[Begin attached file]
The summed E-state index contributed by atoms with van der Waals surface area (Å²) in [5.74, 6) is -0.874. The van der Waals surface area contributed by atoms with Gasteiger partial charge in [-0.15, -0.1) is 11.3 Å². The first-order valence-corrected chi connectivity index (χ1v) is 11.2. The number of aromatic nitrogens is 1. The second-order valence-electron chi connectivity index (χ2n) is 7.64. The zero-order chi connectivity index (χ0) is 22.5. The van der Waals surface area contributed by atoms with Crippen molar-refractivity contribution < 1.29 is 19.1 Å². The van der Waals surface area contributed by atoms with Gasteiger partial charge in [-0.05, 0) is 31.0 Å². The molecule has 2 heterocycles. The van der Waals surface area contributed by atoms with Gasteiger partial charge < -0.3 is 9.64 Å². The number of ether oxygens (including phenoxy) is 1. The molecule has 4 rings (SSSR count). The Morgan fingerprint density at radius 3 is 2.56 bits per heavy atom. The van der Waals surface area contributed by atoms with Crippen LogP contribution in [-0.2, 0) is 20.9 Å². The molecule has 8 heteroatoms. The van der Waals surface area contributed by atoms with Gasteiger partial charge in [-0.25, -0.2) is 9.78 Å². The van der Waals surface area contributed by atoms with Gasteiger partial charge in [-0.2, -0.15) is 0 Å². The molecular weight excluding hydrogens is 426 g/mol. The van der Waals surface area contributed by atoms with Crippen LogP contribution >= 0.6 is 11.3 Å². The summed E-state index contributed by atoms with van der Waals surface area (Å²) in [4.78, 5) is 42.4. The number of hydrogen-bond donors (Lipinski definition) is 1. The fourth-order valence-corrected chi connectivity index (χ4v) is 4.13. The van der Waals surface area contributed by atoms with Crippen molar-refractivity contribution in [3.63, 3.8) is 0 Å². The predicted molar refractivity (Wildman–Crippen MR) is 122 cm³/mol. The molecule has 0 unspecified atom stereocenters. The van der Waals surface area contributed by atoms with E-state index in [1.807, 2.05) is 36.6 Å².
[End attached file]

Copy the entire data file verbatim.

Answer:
The summed E-state index contributed by atoms with van der Waals surface area (Å²) in [5.74, 6) is -0.874. The van der Waals surface area contributed by atoms with Gasteiger partial charge in [-0.15, -0.1) is 11.3 Å². The first-order valence-corrected chi connectivity index (χ1v) is 11.2. The number of aromatic nitrogens is 1. The second-order valence-electron chi connectivity index (χ2n) is 7.64. The zero-order chi connectivity index (χ0) is 22.5. The van der Waals surface area contributed by atoms with Crippen molar-refractivity contribution < 1.29 is 19.1 Å². The van der Waals surface area contributed by atoms with Gasteiger partial charge in [-0.05, 0) is 31.0 Å². The molecule has 2 heterocycles. The van der Waals surface area contributed by atoms with Gasteiger partial charge < -0.3 is 9.64 Å². The number of ether oxygens (including phenoxy) is 1. The molecule has 4 rings (SSSR count). The Morgan fingerprint density at radius 3 is 2.56 bits per heavy atom. The van der Waals surface area contributed by atoms with Crippen LogP contribution in [-0.2, 0) is 20.9 Å². The molecule has 8 heteroatoms. The van der Waals surface area contributed by atoms with Gasteiger partial charge in [-0.25, -0.2) is 9.78 Å². The van der Waals surface area contributed by atoms with Gasteiger partial charge in [-0.2, -0.15) is 0 Å². The molecular weight excluding hydrogens is 426 g/mol. The van der Waals surface area contributed by atoms with Crippen LogP contribution >= 0.6 is 11.3 Å². The summed E-state index contributed by atoms with van der Waals surface area (Å²) in [4.78, 5) is 42.4. The number of hydrogen-bond donors (Lipinski definition) is 1. The fourth-order valence-corrected chi connectivity index (χ4v) is 4.13. The van der Waals surface area contributed by atoms with Crippen molar-refractivity contribution in [3.63, 3.8) is 0 Å². The predicted molar refractivity (Wildman–Crippen MR) is 122 cm³/mol. The molecule has 0 unspecified atom stereocenters. The van der Waals surface area contributed by atoms with E-state index in [1.807, 2.05) is 36.6 Å².